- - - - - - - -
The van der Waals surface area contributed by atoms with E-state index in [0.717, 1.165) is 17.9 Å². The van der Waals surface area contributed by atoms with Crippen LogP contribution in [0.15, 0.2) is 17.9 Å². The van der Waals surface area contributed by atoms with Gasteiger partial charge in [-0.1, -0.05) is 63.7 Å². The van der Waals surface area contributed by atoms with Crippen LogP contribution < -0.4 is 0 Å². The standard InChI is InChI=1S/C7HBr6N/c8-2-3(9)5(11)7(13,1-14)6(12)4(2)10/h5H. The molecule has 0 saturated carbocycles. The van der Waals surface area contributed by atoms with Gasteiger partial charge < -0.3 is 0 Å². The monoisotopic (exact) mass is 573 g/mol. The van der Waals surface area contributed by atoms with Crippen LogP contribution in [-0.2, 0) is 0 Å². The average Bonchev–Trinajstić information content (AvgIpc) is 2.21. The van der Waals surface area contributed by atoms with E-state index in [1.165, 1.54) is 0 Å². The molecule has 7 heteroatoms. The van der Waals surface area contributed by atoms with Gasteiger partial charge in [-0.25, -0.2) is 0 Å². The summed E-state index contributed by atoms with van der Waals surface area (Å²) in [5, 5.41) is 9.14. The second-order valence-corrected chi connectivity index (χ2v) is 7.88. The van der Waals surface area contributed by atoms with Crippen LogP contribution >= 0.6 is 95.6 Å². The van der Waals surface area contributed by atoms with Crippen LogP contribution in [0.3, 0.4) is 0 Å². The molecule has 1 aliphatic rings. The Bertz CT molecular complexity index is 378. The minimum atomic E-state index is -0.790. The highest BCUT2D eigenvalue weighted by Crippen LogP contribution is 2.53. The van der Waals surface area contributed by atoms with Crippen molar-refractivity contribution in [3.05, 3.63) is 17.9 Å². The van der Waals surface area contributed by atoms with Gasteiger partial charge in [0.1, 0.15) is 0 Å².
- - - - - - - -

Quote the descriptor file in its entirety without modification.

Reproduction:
The van der Waals surface area contributed by atoms with E-state index in [0.717, 1.165) is 17.9 Å². The van der Waals surface area contributed by atoms with Crippen LogP contribution in [0.15, 0.2) is 17.9 Å². The van der Waals surface area contributed by atoms with Gasteiger partial charge in [-0.1, -0.05) is 63.7 Å². The van der Waals surface area contributed by atoms with Crippen LogP contribution < -0.4 is 0 Å². The standard InChI is InChI=1S/C7HBr6N/c8-2-3(9)5(11)7(13,1-14)6(12)4(2)10/h5H. The molecule has 0 saturated carbocycles. The van der Waals surface area contributed by atoms with Gasteiger partial charge < -0.3 is 0 Å². The monoisotopic (exact) mass is 573 g/mol. The van der Waals surface area contributed by atoms with Crippen LogP contribution in [-0.2, 0) is 0 Å². The average Bonchev–Trinajstić information content (AvgIpc) is 2.21. The van der Waals surface area contributed by atoms with E-state index in [1.165, 1.54) is 0 Å². The molecule has 7 heteroatoms. The van der Waals surface area contributed by atoms with Gasteiger partial charge in [-0.25, -0.2) is 0 Å². The summed E-state index contributed by atoms with van der Waals surface area (Å²) in [5, 5.41) is 9.14. The second-order valence-corrected chi connectivity index (χ2v) is 7.88. The van der Waals surface area contributed by atoms with Crippen LogP contribution >= 0.6 is 95.6 Å². The van der Waals surface area contributed by atoms with Crippen LogP contribution in [0.3, 0.4) is 0 Å². The molecule has 1 aliphatic rings. The Bertz CT molecular complexity index is 378. The minimum atomic E-state index is -0.790. The highest BCUT2D eigenvalue weighted by Crippen LogP contribution is 2.53. The van der Waals surface area contributed by atoms with Crippen molar-refractivity contribution in [3.05, 3.63) is 17.9 Å². The van der Waals surface area contributed by atoms with Gasteiger partial charge in [0.1, 0.15) is 0 Å².